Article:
Food banks come to the rescue of foreign students in the UK during lockdown


FILE PHOTO: Indian students and members of the Indian community queue for free food parcels at a local restaurant prepared by the Malayalee Association of the United Kingdom in the London borough of Newham on May 08, 2020 in London, England.  (Photo by Justin Setterfield/Getty Images)
FILE PHOTO: Indian students and members of the Indian community queue for free food parcels at a local restaurant prepared by the Malayalee Association of the United Kingdom in the London borough of Newham on May 08, 2020 in London, England. (Photo by Justin Setterfield/Getty Images)

FOOD BANKS in the UK have come to the rescue of international students after part-time work and funding from families dried up during the Covid-19 lockdown.

Some students are facing suspension by their universities over non-payment of fees, reported BBC.

At Newham community project in east London, volunteers are feeding up to 600 students, most in their early 20s. Besides, it has been negotiating on behalf of about 300 students who are behind with their fees at 18 universities.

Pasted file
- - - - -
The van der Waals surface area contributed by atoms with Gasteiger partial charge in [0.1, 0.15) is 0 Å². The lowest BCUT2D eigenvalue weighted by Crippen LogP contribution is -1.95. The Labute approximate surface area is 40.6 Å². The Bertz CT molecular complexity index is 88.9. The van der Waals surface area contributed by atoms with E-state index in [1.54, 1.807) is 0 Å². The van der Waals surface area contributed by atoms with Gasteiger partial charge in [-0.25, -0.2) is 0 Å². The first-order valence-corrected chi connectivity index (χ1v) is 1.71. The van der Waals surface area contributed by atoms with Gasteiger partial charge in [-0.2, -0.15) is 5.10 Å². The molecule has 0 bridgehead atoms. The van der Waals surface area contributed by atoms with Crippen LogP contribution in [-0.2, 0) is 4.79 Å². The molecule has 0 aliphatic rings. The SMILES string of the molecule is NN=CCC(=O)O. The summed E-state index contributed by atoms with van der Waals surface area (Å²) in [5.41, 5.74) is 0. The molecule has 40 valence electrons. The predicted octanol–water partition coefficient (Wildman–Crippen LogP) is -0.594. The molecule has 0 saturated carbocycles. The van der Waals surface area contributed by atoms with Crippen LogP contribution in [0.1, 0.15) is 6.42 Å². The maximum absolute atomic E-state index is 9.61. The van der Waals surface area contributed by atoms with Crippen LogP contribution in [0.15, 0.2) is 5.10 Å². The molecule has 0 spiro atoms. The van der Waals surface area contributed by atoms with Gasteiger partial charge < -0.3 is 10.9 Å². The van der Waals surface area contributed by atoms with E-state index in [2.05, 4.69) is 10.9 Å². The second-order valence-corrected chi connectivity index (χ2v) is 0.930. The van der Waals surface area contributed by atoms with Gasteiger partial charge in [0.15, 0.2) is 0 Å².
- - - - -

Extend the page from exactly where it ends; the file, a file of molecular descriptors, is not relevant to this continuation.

“We came to know about the issue when about 50 students came into a local mosque asking for food,” said project organiser Elyas Ismail.

Before the pandemic they provided food for about 30 needy households each week but now support 20 times more.

According to Home Office guidance, students pursuing degree level or higher education at a UK university are allowed to work up to 20 hours a week.

Hyderabad-native Rahemunnisa Shaik , who studies MBA at the University of East London (UEL), said that she is going through a ‘very difficult time’.

She arrived in the UK last September with her husband and in May this year gave birth to a baby girl. Shaik now owes £1,500 to the university which she needs to pay by mid-September.

The university says that it has provided nearly £1 million in support since March for some students who are unable to cover their costs.

To get an extension till mid-September students must meet certain conditions, a statement from the university said.

According to the report in BBC, six major universities have agreed flexible payment plans, most to December, but some universities are asking for immediate payment.

Lexiao Guan, from Chengdu in China, was asked by the Royal College of Art  to pay outstanding fees of £7,100 immediately. Later, the college agreed to extend the deadline and reinstate all the students affected, although they are withholding final degree results until the fees are paid.